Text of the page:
Ever since by God’s providence Mother Church set me upon the apostolic throne, deeply unworthy and, as God is my witness, unwilling though I was, my greatest concern has been that holy Church, the bride of God, our lady and mother, should return to her true glory and stand free, chaste, and catholic. But because this entirely displeased the ancient enemy he has armed his members against us in order to turn everything upside down.
He has accordingly done such things against us, or rather against the apostolic see, as he has not been able to do from the time of the Emperor Constantine the Great. And truly it is no wonder, for the nearer the time of Antichrist approaches, the more violently he strives to destroy the Christian religion.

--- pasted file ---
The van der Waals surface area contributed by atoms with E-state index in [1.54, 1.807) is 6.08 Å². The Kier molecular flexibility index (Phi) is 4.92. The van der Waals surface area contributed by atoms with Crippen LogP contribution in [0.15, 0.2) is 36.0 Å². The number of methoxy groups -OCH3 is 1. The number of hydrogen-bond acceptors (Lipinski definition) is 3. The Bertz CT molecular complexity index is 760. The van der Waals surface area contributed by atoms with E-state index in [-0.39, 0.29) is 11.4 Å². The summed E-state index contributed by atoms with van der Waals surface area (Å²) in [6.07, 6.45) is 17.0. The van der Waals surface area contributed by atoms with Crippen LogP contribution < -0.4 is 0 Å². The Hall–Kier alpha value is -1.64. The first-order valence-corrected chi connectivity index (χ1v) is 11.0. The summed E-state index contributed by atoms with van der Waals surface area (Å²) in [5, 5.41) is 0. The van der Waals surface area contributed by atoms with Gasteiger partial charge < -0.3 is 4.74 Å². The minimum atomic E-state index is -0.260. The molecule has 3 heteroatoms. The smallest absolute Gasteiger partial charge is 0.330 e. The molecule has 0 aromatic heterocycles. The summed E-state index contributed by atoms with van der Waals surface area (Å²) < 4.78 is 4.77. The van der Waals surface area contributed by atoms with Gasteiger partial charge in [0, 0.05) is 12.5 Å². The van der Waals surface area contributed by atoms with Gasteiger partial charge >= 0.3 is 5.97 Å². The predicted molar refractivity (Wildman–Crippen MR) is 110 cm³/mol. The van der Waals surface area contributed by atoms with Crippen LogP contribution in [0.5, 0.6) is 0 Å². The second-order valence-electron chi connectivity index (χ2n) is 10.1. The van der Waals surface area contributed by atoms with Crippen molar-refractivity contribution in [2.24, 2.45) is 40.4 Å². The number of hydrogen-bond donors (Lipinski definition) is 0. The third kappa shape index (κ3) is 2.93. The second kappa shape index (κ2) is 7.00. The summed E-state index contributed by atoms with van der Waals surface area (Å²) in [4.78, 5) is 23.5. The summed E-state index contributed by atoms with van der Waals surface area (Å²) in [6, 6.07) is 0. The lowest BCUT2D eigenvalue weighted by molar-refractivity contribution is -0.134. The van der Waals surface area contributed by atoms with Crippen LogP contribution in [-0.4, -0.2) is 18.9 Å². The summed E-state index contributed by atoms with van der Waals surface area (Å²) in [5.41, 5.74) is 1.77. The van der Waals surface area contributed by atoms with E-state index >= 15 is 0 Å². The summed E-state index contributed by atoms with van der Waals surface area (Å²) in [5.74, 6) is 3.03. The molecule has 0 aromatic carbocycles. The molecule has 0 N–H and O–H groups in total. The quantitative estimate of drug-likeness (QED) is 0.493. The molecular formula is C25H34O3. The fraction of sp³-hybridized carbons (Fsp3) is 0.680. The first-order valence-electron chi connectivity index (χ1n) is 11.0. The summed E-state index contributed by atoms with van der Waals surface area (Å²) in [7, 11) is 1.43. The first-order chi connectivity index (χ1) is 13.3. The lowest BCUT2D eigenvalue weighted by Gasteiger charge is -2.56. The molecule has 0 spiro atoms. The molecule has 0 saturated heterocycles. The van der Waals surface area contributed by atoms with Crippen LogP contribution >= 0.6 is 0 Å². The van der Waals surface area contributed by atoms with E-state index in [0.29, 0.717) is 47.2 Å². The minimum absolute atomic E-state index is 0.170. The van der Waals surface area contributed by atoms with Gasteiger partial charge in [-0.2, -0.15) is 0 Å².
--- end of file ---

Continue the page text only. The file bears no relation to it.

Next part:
And finally, we have Mary Magdalene de’Pazzi (+1607), a Carmelite nun and mystic, who was blessed with great graces, ecstasies and visions by God in prayer from a very young age, after a chaplain taught her to pray and meditate on the Passion of Christ. She made a vow of virginity at ten years old, and resisted pressure from her rich and noble family to marry, settle down and live a ‘normal’ life. In the face of her firm decision, from which she would not waver, her father finally relented, and allowed her to enter the Carmelite monastery in Florence, which she chose since she could receive Communion daily. The description of some of her mortifications, if the contemporary accounts are not hyperbolic, are difficult to fathom, more to be admired than imitated, one might think. But as the seers of Fatima remind us, those who see what eternity really is, nothing is really ever ‘normal’ again.